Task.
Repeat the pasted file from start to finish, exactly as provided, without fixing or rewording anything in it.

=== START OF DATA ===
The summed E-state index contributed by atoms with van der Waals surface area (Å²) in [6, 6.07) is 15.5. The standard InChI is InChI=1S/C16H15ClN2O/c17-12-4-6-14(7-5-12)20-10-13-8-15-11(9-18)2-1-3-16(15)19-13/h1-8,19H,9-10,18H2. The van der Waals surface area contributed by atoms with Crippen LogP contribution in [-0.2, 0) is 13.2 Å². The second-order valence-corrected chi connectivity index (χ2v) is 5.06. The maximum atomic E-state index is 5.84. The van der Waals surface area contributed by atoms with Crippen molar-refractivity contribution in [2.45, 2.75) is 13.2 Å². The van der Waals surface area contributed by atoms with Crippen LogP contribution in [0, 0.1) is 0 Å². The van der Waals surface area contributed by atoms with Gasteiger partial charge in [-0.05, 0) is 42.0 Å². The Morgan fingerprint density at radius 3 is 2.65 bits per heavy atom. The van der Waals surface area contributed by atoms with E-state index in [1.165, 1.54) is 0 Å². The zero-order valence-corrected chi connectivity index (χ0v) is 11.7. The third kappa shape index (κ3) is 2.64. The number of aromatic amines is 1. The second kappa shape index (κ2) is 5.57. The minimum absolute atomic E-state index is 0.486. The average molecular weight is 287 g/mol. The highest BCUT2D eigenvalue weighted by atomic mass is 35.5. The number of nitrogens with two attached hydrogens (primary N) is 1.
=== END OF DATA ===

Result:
The summed E-state index contributed by atoms with van der Waals surface area (Å²) in [6, 6.07) is 15.5. The standard InChI is InChI=1S/C16H15ClN2O/c17-12-4-6-14(7-5-12)20-10-13-8-15-11(9-18)2-1-3-16(15)19-13/h1-8,19H,9-10,18H2. The van der Waals surface area contributed by atoms with Crippen LogP contribution in [-0.2, 0) is 13.2 Å². The second-order valence-corrected chi connectivity index (χ2v) is 5.06. The maximum atomic E-state index is 5.84. The van der Waals surface area contributed by atoms with Crippen molar-refractivity contribution in [2.45, 2.75) is 13.2 Å². The van der Waals surface area contributed by atoms with Crippen LogP contribution in [0, 0.1) is 0 Å². The van der Waals surface area contributed by atoms with Gasteiger partial charge in [-0.05, 0) is 42.0 Å². The Morgan fingerprint density at radius 3 is 2.65 bits per heavy atom. The van der Waals surface area contributed by atoms with E-state index in [1.165, 1.54) is 0 Å². The zero-order valence-corrected chi connectivity index (χ0v) is 11.7. The third kappa shape index (κ3) is 2.64. The number of aromatic amines is 1. The second kappa shape index (κ2) is 5.57. The minimum absolute atomic E-state index is 0.486. The average molecular weight is 287 g/mol. The highest BCUT2D eigenvalue weighted by atomic mass is 35.5. The number of nitrogens with two attached hydrogens (primary N) is 1.